Modulation of ion channel activity plays a critical role in regulating cardiovascular function. Recently, it has become apparent that the regulation of channel function is not the only means of controlling excitability, the trafficking and localization of ion channels with signaling molecules also play a significant role. Most cells in the cardiovascular system express multiple channel types (e.g., voltage-gated Na+, K+ and Ca2+ channels) and even multiple isoforms of a particular channel, with each channel uniquely contributing to excitability [51, 52]. Voltage gated Na+ channels are responsible for the initial depolarization of the cardiac sarcolemma, to permit the opening of voltage-gated L-type Ca2+ channels, resulting in Ca 2+ influx and contraction. Membrane repolarization is controlled by K+ channels. Therefore, altering the number of channels and/or their function can have significant impact on both resting membrane potential and the cardiac action potential wave form. Defects in either of these processes can have life-threatening implications [51, 52].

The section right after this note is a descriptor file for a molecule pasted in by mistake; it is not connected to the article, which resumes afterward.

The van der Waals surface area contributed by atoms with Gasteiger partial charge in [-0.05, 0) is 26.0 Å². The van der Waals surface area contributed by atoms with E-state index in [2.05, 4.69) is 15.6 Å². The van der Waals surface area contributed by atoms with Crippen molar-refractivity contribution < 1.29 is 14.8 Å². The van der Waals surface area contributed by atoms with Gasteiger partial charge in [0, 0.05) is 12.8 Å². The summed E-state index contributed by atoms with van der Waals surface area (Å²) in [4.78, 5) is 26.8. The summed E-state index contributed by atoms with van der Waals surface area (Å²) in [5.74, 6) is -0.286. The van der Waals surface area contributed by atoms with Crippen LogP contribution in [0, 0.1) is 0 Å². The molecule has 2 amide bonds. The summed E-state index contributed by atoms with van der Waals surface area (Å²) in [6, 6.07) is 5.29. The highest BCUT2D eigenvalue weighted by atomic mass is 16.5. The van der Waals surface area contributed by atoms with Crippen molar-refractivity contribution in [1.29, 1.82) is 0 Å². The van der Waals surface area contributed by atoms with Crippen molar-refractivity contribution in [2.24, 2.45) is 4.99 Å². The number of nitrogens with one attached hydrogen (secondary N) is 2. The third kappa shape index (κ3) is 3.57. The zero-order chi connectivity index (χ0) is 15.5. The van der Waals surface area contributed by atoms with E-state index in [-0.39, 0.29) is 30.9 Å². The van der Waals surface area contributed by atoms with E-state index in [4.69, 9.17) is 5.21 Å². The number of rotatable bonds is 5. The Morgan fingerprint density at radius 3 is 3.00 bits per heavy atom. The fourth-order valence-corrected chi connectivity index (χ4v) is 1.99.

In several cell types, including smooth muscle and endothelial cells, mediators of calcium signaling, such as Ca2+-ATPase, inositol-triphosphate receptor (IP3R), Ca2+ pumps and L-type Ca 2+ channels, large conductance Ca2+ activated K+ channel, calmodulin and transient receptor potential (TRP) channels, localize in cholestetrol-rich membrane domains. Such localization suggest that membrane raft and/or caveolae have a role in calcium handling and Ca2+ entry that control excitation-contraction of heart muscle [53-55]. TRP channels, in particular TRPC1, -3 and -4 are enriched in caveolae and caveolin-1 regulates the plasma membrane localization and function of TRP channels [56]. Current evidence indicates that caveolae regulate calcium entry and depletion of cholesterol by methyl-β-cyclodextrin reduces colocalization of caveolin-1 and TRPC1 and redistribution of TRPC1, thus preventing Ca2+ influx [57]. Moreover, Na+ pump, Na/K-ATPase, contains two caveolin binding motifs and resides in caveolae in a number of cells, including smooth muscle cells and cardiomyocytes, thereby helping to maintain Na+ gradient [58]. Voltage gated K+ channels are also localized in caveolae and play an important role to maintaining cellular excitability. In fibroblast, the Kv 1.5 subunit colocalizes with caveolin-1, Kv 2.5 localizes with membrane raft and depletion of cholesterol with MβCD redistributes and alters the function of K+ channel [59]. These findings imply that alteration of caveolae and/or caveolin by any disease or drug treatments can shift the localization of the channels, thereby altering cellular excitability and functional activity.

CAVEOLAE AND CARDIOVASCULAR DISEASE